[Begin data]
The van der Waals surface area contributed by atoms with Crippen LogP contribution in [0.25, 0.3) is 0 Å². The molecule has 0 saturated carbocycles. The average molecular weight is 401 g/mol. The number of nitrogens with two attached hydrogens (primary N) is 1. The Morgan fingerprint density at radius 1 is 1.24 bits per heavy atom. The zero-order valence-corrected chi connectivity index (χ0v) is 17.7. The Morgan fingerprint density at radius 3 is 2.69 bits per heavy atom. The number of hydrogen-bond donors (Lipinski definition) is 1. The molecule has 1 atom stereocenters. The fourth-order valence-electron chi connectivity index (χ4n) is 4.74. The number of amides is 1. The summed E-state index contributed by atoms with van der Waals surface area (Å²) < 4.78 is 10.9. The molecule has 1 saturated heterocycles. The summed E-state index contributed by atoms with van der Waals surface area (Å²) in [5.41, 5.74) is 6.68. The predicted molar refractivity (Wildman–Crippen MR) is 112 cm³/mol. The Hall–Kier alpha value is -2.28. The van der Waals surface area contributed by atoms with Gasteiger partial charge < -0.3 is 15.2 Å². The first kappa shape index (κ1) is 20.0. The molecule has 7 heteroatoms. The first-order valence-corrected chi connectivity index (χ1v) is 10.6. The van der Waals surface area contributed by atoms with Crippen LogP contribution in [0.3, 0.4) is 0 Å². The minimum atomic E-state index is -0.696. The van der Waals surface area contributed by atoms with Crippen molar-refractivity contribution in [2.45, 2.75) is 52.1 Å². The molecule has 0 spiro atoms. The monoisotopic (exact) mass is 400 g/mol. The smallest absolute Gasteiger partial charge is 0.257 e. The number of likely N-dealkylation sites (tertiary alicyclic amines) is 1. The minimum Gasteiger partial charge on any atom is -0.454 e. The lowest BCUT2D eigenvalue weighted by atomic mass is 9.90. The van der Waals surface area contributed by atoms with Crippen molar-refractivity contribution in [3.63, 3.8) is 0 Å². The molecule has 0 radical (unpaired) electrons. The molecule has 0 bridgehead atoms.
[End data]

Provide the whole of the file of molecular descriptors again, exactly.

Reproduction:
The van der Waals surface area contributed by atoms with Crippen LogP contribution in [0.25, 0.3) is 0 Å². The molecule has 0 saturated carbocycles. The average molecular weight is 401 g/mol. The number of nitrogens with two attached hydrogens (primary N) is 1. The Morgan fingerprint density at radius 1 is 1.24 bits per heavy atom. The zero-order valence-corrected chi connectivity index (χ0v) is 17.7. The Morgan fingerprint density at radius 3 is 2.69 bits per heavy atom. The number of hydrogen-bond donors (Lipinski definition) is 1. The molecule has 1 atom stereocenters. The fourth-order valence-electron chi connectivity index (χ4n) is 4.74. The number of amides is 1. The summed E-state index contributed by atoms with van der Waals surface area (Å²) < 4.78 is 10.9. The molecule has 1 saturated heterocycles. The summed E-state index contributed by atoms with van der Waals surface area (Å²) in [5.41, 5.74) is 6.68. The predicted molar refractivity (Wildman–Crippen MR) is 112 cm³/mol. The Hall–Kier alpha value is -2.28. The van der Waals surface area contributed by atoms with Gasteiger partial charge < -0.3 is 15.2 Å². The first kappa shape index (κ1) is 20.0. The molecule has 7 heteroatoms. The first-order valence-corrected chi connectivity index (χ1v) is 10.6. The van der Waals surface area contributed by atoms with Crippen LogP contribution in [0.3, 0.4) is 0 Å². The minimum atomic E-state index is -0.696. The van der Waals surface area contributed by atoms with Crippen molar-refractivity contribution in [2.45, 2.75) is 52.1 Å². The molecule has 0 spiro atoms. The monoisotopic (exact) mass is 400 g/mol. The smallest absolute Gasteiger partial charge is 0.257 e. The number of likely N-dealkylation sites (tertiary alicyclic amines) is 1. The minimum Gasteiger partial charge on any atom is -0.454 e. The lowest BCUT2D eigenvalue weighted by atomic mass is 9.90. The van der Waals surface area contributed by atoms with Crippen molar-refractivity contribution in [3.63, 3.8) is 0 Å². The molecule has 0 radical (unpaired) electrons. The molecule has 0 bridgehead atoms.